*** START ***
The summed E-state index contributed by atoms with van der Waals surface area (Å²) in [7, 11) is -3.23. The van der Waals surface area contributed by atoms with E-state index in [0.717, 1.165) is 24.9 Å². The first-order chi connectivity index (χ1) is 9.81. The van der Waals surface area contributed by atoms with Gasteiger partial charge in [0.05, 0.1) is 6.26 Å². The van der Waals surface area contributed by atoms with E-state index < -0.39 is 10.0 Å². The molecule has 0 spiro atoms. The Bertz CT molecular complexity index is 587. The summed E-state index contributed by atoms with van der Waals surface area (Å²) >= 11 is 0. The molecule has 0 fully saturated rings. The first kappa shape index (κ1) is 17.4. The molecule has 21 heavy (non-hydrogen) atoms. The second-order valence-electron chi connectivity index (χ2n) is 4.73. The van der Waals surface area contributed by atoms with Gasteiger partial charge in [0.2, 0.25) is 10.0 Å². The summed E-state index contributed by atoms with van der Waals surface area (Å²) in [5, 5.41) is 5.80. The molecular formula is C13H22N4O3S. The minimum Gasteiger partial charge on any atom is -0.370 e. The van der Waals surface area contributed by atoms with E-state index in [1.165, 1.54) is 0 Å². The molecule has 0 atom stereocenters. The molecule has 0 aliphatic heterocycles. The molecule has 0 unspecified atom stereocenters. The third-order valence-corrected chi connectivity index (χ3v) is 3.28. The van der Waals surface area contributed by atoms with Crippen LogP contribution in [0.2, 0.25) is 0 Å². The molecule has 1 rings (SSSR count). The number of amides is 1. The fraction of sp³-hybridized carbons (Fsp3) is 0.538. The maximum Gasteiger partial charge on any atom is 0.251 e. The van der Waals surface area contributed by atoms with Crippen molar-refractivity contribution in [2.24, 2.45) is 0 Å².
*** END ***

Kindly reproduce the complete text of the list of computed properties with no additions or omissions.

The summed E-state index contributed by atoms with van der Waals surface area (Å²) in [7, 11) is -3.23. The van der Waals surface area contributed by atoms with E-state index in [0.717, 1.165) is 24.9 Å². The first-order chi connectivity index (χ1) is 9.81. The van der Waals surface area contributed by atoms with Gasteiger partial charge in [0.05, 0.1) is 6.26 Å². The van der Waals surface area contributed by atoms with E-state index < -0.39 is 10.0 Å². The molecule has 0 spiro atoms. The Bertz CT molecular complexity index is 587. The summed E-state index contributed by atoms with van der Waals surface area (Å²) >= 11 is 0. The molecule has 0 fully saturated rings. The first kappa shape index (κ1) is 17.4. The molecule has 21 heavy (non-hydrogen) atoms. The second-order valence-electron chi connectivity index (χ2n) is 4.73. The van der Waals surface area contributed by atoms with Gasteiger partial charge in [0.2, 0.25) is 10.0 Å². The summed E-state index contributed by atoms with van der Waals surface area (Å²) in [5, 5.41) is 5.80. The molecular formula is C13H22N4O3S. The minimum Gasteiger partial charge on any atom is -0.370 e. The van der Waals surface area contributed by atoms with E-state index in [1.165, 1.54) is 0 Å². The molecule has 0 atom stereocenters. The molecule has 0 aliphatic heterocycles. The molecule has 0 unspecified atom stereocenters. The third-order valence-corrected chi connectivity index (χ3v) is 3.28. The van der Waals surface area contributed by atoms with Crippen LogP contribution in [0.2, 0.25) is 0 Å². The molecule has 1 rings (SSSR count). The number of amides is 1. The fraction of sp³-hybridized carbons (Fsp3) is 0.538. The maximum Gasteiger partial charge on any atom is 0.251 e. The van der Waals surface area contributed by atoms with Crippen molar-refractivity contribution in [2.24, 2.45) is 0 Å².